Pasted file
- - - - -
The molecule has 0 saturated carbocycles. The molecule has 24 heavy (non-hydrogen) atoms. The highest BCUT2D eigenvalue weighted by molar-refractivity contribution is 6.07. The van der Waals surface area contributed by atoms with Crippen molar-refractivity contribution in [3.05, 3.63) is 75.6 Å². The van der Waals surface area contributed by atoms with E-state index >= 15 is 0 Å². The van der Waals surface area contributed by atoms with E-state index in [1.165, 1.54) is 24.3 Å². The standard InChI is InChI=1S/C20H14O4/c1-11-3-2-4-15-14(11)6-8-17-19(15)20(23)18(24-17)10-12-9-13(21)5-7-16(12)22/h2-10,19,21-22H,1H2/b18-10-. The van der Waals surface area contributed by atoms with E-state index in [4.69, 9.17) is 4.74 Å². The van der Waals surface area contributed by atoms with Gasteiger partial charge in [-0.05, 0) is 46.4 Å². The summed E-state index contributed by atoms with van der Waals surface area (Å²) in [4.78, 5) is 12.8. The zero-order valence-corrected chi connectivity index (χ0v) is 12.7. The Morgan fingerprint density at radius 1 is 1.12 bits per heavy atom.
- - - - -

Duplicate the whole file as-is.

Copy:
The molecule has 0 saturated carbocycles. The molecule has 24 heavy (non-hydrogen) atoms. The highest BCUT2D eigenvalue weighted by molar-refractivity contribution is 6.07. The van der Waals surface area contributed by atoms with Crippen molar-refractivity contribution in [3.05, 3.63) is 75.6 Å². The van der Waals surface area contributed by atoms with E-state index >= 15 is 0 Å². The van der Waals surface area contributed by atoms with E-state index in [1.165, 1.54) is 24.3 Å². The standard InChI is InChI=1S/C20H14O4/c1-11-3-2-4-15-14(11)6-8-17-19(15)20(23)18(24-17)10-12-9-13(21)5-7-16(12)22/h2-10,19,21-22H,1H2/b18-10-. The van der Waals surface area contributed by atoms with E-state index in [4.69, 9.17) is 4.74 Å². The van der Waals surface area contributed by atoms with Gasteiger partial charge in [-0.05, 0) is 46.4 Å². The summed E-state index contributed by atoms with van der Waals surface area (Å²) in [4.78, 5) is 12.8. The zero-order valence-corrected chi connectivity index (χ0v) is 12.7. The Morgan fingerprint density at radius 1 is 1.12 bits per heavy atom.